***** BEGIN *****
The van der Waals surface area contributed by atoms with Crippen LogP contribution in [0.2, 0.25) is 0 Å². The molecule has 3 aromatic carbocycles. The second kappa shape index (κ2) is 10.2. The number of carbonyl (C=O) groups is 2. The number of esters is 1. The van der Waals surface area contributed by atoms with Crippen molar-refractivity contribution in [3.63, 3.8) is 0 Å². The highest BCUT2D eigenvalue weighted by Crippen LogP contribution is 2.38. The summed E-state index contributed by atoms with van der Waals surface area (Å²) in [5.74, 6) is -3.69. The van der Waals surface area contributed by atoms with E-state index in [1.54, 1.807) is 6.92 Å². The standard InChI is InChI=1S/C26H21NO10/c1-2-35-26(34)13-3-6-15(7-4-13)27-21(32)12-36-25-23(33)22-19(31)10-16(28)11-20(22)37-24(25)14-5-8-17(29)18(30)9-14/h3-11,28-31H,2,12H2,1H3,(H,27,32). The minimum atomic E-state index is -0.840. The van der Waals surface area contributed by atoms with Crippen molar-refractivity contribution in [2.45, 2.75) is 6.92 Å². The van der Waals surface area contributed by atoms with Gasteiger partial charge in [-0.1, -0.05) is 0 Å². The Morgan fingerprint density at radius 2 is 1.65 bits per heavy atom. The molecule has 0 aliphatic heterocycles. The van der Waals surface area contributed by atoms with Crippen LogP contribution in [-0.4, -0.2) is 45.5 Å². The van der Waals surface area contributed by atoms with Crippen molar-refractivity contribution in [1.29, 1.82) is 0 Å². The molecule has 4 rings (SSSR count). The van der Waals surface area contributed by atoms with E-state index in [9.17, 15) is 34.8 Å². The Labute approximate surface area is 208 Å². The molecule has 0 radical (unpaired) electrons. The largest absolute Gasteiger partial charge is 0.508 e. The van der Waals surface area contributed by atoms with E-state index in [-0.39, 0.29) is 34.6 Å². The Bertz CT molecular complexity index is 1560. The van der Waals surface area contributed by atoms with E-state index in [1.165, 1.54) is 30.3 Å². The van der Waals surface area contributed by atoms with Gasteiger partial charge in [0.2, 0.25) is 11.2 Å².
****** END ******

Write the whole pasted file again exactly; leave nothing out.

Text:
The van der Waals surface area contributed by atoms with Crippen LogP contribution in [0.2, 0.25) is 0 Å². The molecule has 3 aromatic carbocycles. The second kappa shape index (κ2) is 10.2. The number of carbonyl (C=O) groups is 2. The number of esters is 1. The van der Waals surface area contributed by atoms with Crippen molar-refractivity contribution in [3.63, 3.8) is 0 Å². The highest BCUT2D eigenvalue weighted by Crippen LogP contribution is 2.38. The summed E-state index contributed by atoms with van der Waals surface area (Å²) in [5.74, 6) is -3.69. The van der Waals surface area contributed by atoms with E-state index in [1.54, 1.807) is 6.92 Å². The standard InChI is InChI=1S/C26H21NO10/c1-2-35-26(34)13-3-6-15(7-4-13)27-21(32)12-36-25-23(33)22-19(31)10-16(28)11-20(22)37-24(25)14-5-8-17(29)18(30)9-14/h3-11,28-31H,2,12H2,1H3,(H,27,32). The minimum atomic E-state index is -0.840. The van der Waals surface area contributed by atoms with Crippen molar-refractivity contribution in [2.45, 2.75) is 6.92 Å². The van der Waals surface area contributed by atoms with Gasteiger partial charge in [-0.1, -0.05) is 0 Å². The Morgan fingerprint density at radius 2 is 1.65 bits per heavy atom. The molecule has 0 aliphatic heterocycles. The van der Waals surface area contributed by atoms with Crippen LogP contribution in [-0.4, -0.2) is 45.5 Å². The van der Waals surface area contributed by atoms with Crippen molar-refractivity contribution in [1.29, 1.82) is 0 Å². The molecule has 4 rings (SSSR count). The van der Waals surface area contributed by atoms with E-state index in [9.17, 15) is 34.8 Å². The Labute approximate surface area is 208 Å². The molecule has 0 radical (unpaired) electrons. The largest absolute Gasteiger partial charge is 0.508 e. The van der Waals surface area contributed by atoms with E-state index in [-0.39, 0.29) is 34.6 Å². The Bertz CT molecular complexity index is 1560. The van der Waals surface area contributed by atoms with E-state index in [1.165, 1.54) is 30.3 Å². The van der Waals surface area contributed by atoms with Gasteiger partial charge in [0.2, 0.25) is 11.2 Å².